I pondered this reality one day and became concerned. I wasn’t bothered so much by being unable to smell skunks or detect a foul odor upon entering recently vacated restrooms. I actually consider those loss-of-smell experiences a blessing.
What concerned me was if I smell stinky to others but can’t smell myself, and therefore can’t remedy the situation.
This concern led me to look into foods that are known to make you stink.
Everyone has heard the little ditty, “Beans, beans, the magical fruit. The more you eat … .” Ah, now you remember. It’s just a fact that you don’t need to be told: Beans give you gas. The resulting emissions can rate from minimal to extreme on the odor scale.
But what are some other foods that can cause you to produce unbecoming body odor that you may not detect because of your loss of smell due to Parkinson’s?
Garlic and onions are popular BO culprits, but did you know that beets can cause your skin to give off a fishy odor?
Cruciferous vegetables (cabbage, Brussels sprouts, broccoli, and others) can create quite a melody of flatulence, but there are great reasons to eat these veggies. Kristen Smith, of the Academy of Nutrition and Dietetics, told Health magazine that these foods “have a lot of fiber and contain plenty of beta-carotene along with vitamins C, E, and K as well as folate. In addition to being good for general health, there’s some evidence they may also help prevent certain types of cancer.”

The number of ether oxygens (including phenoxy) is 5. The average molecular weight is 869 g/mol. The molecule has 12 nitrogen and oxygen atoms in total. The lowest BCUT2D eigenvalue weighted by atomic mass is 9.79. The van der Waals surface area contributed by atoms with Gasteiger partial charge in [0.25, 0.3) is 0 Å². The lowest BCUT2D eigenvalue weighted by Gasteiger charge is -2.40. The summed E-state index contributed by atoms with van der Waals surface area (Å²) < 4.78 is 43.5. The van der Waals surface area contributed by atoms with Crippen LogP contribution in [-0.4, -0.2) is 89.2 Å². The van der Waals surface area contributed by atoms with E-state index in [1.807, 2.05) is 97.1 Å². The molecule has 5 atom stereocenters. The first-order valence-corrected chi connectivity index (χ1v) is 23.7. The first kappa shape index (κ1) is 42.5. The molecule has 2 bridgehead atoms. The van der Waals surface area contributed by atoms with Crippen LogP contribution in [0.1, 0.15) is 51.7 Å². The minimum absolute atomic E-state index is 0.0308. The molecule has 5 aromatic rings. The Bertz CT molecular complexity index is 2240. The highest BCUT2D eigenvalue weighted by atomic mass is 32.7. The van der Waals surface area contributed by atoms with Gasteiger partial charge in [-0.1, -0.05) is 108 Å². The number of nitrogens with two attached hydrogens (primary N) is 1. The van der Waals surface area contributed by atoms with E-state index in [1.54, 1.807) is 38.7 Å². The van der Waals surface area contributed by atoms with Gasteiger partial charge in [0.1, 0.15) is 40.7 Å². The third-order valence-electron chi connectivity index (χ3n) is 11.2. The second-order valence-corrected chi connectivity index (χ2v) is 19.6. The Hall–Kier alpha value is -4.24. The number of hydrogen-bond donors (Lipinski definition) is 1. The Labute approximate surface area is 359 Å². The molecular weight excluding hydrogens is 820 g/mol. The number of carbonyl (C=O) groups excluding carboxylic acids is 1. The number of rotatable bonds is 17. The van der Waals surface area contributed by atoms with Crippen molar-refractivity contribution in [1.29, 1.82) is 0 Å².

Did you know that caffeine naturally stimulates your central nervous system, thereby causing the sweat glands to become active? And because coffee is also highly acidic, it dries out your mouth right away. People with Parkinson’s may already struggle with dry mouth issues. Bacteria can grow in a dry mouth, leading to bad breath.
Although lentils are on the really-good-for-you list, they tend to cause a pretty smelly atmosphere. This high-fiber food increases the gut bacteria — something found to be extremely important for people with Parkinson’s — but it can also cause some intensive bloating and gas.
Some other foods that tend to make you “odorous” are red meat, spicy foods, and soy.
Our bodies all react differently to foods. What makes one person painfully gassy may have little or no effect on someone else. If you’ve been struggling lately with odor or flatulence, you may want to examine your food choices and see if there is something that is not agreeing with you.
Also, ask a loved one to tell you if they notice a bad odor emanating from you. If you’ve lost some sense of smell, you might not be aware of it.
Note: Parkinson’s News Today is strictly a news and information website about the disease. It does not provide medical advice, diagnosis or treatment. This content is not intended to be a substitute for professional medical advice, diagnosis, or treatment. Always seek the advice of your physician or another qualified health provider with any questions you may have regarding a medical condition. Never disregard professional medical advice or delay in seeking it because of something you have read on this website. The opinions expressed in this column are not those of Parkinson’s News Today or its parent company, BioNews Services, and are intended to spark discussion about issues pertaining to Parkinson’s disease.
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